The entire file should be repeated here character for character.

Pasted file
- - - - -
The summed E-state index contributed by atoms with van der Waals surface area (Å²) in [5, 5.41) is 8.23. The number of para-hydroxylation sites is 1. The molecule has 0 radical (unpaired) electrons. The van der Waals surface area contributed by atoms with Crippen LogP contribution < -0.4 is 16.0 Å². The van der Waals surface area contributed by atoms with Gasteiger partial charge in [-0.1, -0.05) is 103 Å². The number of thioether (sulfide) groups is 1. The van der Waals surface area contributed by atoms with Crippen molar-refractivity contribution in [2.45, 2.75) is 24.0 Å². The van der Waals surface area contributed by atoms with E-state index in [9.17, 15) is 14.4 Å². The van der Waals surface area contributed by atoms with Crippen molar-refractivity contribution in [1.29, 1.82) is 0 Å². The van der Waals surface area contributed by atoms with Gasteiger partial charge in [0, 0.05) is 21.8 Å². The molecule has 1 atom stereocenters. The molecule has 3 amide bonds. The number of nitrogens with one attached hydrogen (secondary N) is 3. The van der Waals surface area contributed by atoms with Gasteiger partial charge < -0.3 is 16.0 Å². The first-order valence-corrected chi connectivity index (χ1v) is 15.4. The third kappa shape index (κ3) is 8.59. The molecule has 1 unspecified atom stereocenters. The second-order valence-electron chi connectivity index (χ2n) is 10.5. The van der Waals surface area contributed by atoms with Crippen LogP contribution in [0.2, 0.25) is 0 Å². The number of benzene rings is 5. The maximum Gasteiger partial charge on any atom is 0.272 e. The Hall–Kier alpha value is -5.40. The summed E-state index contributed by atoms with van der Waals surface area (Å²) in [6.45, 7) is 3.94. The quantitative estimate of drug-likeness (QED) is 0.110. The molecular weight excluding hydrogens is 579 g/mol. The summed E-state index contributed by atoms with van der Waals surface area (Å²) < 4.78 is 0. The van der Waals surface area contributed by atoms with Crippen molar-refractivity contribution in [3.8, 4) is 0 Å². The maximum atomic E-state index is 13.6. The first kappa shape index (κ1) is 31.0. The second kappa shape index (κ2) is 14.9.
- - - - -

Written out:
The summed E-state index contributed by atoms with van der Waals surface area (Å²) in [5, 5.41) is 8.23. The number of para-hydroxylation sites is 1. The molecule has 0 radical (unpaired) electrons. The van der Waals surface area contributed by atoms with Crippen LogP contribution < -0.4 is 16.0 Å². The van der Waals surface area contributed by atoms with Gasteiger partial charge in [-0.1, -0.05) is 103 Å². The number of thioether (sulfide) groups is 1. The van der Waals surface area contributed by atoms with Crippen molar-refractivity contribution in [2.45, 2.75) is 24.0 Å². The van der Waals surface area contributed by atoms with E-state index in [9.17, 15) is 14.4 Å². The van der Waals surface area contributed by atoms with Crippen molar-refractivity contribution in [1.29, 1.82) is 0 Å². The van der Waals surface area contributed by atoms with Gasteiger partial charge in [0, 0.05) is 21.8 Å². The molecule has 1 atom stereocenters. The molecule has 3 amide bonds. The number of nitrogens with one attached hydrogen (secondary N) is 3. The van der Waals surface area contributed by atoms with Gasteiger partial charge < -0.3 is 16.0 Å². The first-order valence-corrected chi connectivity index (χ1v) is 15.4. The third kappa shape index (κ3) is 8.59. The molecule has 1 unspecified atom stereocenters. The second-order valence-electron chi connectivity index (χ2n) is 10.5. The van der Waals surface area contributed by atoms with Crippen LogP contribution in [0.2, 0.25) is 0 Å². The number of benzene rings is 5. The maximum Gasteiger partial charge on any atom is 0.272 e. The Hall–Kier alpha value is -5.40. The summed E-state index contributed by atoms with van der Waals surface area (Å²) in [6.45, 7) is 3.94. The quantitative estimate of drug-likeness (QED) is 0.110. The molecular weight excluding hydrogens is 579 g/mol. The summed E-state index contributed by atoms with van der Waals surface area (Å²) < 4.78 is 0. The van der Waals surface area contributed by atoms with Crippen molar-refractivity contribution in [3.8, 4) is 0 Å². The maximum atomic E-state index is 13.6. The first kappa shape index (κ1) is 31.0. The second kappa shape index (κ2) is 14.9.